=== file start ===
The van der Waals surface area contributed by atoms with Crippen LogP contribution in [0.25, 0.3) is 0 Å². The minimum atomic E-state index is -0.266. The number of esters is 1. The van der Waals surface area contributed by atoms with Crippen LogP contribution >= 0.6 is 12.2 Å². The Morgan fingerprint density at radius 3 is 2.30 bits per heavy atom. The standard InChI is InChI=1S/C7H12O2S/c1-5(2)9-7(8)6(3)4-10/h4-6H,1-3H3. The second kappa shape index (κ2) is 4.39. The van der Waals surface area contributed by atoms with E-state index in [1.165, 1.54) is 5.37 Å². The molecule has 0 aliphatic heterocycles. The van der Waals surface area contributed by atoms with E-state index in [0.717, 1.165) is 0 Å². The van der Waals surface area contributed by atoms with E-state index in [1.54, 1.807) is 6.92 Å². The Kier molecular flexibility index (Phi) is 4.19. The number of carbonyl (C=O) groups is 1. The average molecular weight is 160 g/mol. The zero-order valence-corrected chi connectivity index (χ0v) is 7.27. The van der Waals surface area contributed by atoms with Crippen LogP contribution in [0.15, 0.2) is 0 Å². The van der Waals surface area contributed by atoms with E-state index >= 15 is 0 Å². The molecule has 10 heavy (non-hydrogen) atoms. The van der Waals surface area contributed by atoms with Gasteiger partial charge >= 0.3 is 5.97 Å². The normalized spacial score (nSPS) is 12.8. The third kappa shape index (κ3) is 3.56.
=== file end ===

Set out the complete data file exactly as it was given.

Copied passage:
The van der Waals surface area contributed by atoms with Crippen LogP contribution in [0.25, 0.3) is 0 Å². The minimum atomic E-state index is -0.266. The number of esters is 1. The van der Waals surface area contributed by atoms with Crippen LogP contribution >= 0.6 is 12.2 Å². The Morgan fingerprint density at radius 3 is 2.30 bits per heavy atom. The standard InChI is InChI=1S/C7H12O2S/c1-5(2)9-7(8)6(3)4-10/h4-6H,1-3H3. The second kappa shape index (κ2) is 4.39. The van der Waals surface area contributed by atoms with E-state index in [1.165, 1.54) is 5.37 Å². The molecule has 0 aliphatic heterocycles. The van der Waals surface area contributed by atoms with E-state index in [0.717, 1.165) is 0 Å². The van der Waals surface area contributed by atoms with E-state index in [1.54, 1.807) is 6.92 Å². The Kier molecular flexibility index (Phi) is 4.19. The number of carbonyl (C=O) groups is 1. The average molecular weight is 160 g/mol. The zero-order valence-corrected chi connectivity index (χ0v) is 7.27. The van der Waals surface area contributed by atoms with Crippen LogP contribution in [0.15, 0.2) is 0 Å². The van der Waals surface area contributed by atoms with E-state index >= 15 is 0 Å². The molecule has 10 heavy (non-hydrogen) atoms. The van der Waals surface area contributed by atoms with Gasteiger partial charge >= 0.3 is 5.97 Å². The normalized spacial score (nSPS) is 12.8. The third kappa shape index (κ3) is 3.56.